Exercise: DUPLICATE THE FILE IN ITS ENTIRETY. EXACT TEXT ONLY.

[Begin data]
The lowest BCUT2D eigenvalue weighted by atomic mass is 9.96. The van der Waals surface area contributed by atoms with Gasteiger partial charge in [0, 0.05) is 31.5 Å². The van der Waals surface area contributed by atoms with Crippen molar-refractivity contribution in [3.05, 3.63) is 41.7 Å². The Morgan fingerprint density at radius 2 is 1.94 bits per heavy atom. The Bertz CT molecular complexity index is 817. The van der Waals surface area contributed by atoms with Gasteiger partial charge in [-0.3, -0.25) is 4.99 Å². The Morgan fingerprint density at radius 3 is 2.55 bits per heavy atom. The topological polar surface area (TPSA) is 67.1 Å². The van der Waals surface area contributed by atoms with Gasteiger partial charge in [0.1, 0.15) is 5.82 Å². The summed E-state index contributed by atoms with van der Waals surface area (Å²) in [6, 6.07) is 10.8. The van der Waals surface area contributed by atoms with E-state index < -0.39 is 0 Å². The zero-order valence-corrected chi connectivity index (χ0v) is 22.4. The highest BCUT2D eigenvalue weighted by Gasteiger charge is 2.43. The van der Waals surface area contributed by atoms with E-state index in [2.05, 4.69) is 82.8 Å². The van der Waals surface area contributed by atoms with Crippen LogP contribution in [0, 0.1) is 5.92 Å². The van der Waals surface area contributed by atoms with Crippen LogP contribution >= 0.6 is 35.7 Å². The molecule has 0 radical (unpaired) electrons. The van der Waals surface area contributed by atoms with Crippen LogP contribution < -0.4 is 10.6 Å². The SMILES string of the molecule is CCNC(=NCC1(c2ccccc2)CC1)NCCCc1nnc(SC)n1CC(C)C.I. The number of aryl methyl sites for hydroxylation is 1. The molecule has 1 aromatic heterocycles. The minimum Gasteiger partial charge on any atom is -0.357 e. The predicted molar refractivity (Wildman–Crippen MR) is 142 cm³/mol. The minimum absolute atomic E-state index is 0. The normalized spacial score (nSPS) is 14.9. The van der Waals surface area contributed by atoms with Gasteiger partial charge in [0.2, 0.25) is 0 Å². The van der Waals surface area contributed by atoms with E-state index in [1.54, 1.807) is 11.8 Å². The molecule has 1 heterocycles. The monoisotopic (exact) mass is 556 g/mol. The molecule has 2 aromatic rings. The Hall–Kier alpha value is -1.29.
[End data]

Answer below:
The lowest BCUT2D eigenvalue weighted by atomic mass is 9.96. The van der Waals surface area contributed by atoms with Gasteiger partial charge in [0, 0.05) is 31.5 Å². The van der Waals surface area contributed by atoms with Crippen molar-refractivity contribution in [3.05, 3.63) is 41.7 Å². The Morgan fingerprint density at radius 2 is 1.94 bits per heavy atom. The Bertz CT molecular complexity index is 817. The van der Waals surface area contributed by atoms with Gasteiger partial charge in [-0.3, -0.25) is 4.99 Å². The Morgan fingerprint density at radius 3 is 2.55 bits per heavy atom. The topological polar surface area (TPSA) is 67.1 Å². The van der Waals surface area contributed by atoms with Gasteiger partial charge in [0.1, 0.15) is 5.82 Å². The summed E-state index contributed by atoms with van der Waals surface area (Å²) in [6, 6.07) is 10.8. The van der Waals surface area contributed by atoms with E-state index < -0.39 is 0 Å². The zero-order valence-corrected chi connectivity index (χ0v) is 22.4. The highest BCUT2D eigenvalue weighted by Gasteiger charge is 2.43. The van der Waals surface area contributed by atoms with E-state index in [2.05, 4.69) is 82.8 Å². The van der Waals surface area contributed by atoms with Crippen LogP contribution in [0, 0.1) is 5.92 Å². The van der Waals surface area contributed by atoms with Crippen LogP contribution >= 0.6 is 35.7 Å². The molecule has 0 radical (unpaired) electrons. The van der Waals surface area contributed by atoms with Crippen LogP contribution < -0.4 is 10.6 Å². The SMILES string of the molecule is CCNC(=NCC1(c2ccccc2)CC1)NCCCc1nnc(SC)n1CC(C)C.I. The number of aryl methyl sites for hydroxylation is 1. The molecule has 1 aromatic heterocycles. The minimum Gasteiger partial charge on any atom is -0.357 e. The predicted molar refractivity (Wildman–Crippen MR) is 142 cm³/mol. The minimum absolute atomic E-state index is 0. The normalized spacial score (nSPS) is 14.9. The van der Waals surface area contributed by atoms with Gasteiger partial charge in [0.2, 0.25) is 0 Å². The van der Waals surface area contributed by atoms with E-state index in [1.54, 1.807) is 11.8 Å². The molecule has 1 heterocycles. The monoisotopic (exact) mass is 556 g/mol. The molecule has 2 aromatic rings. The Hall–Kier alpha value is -1.29.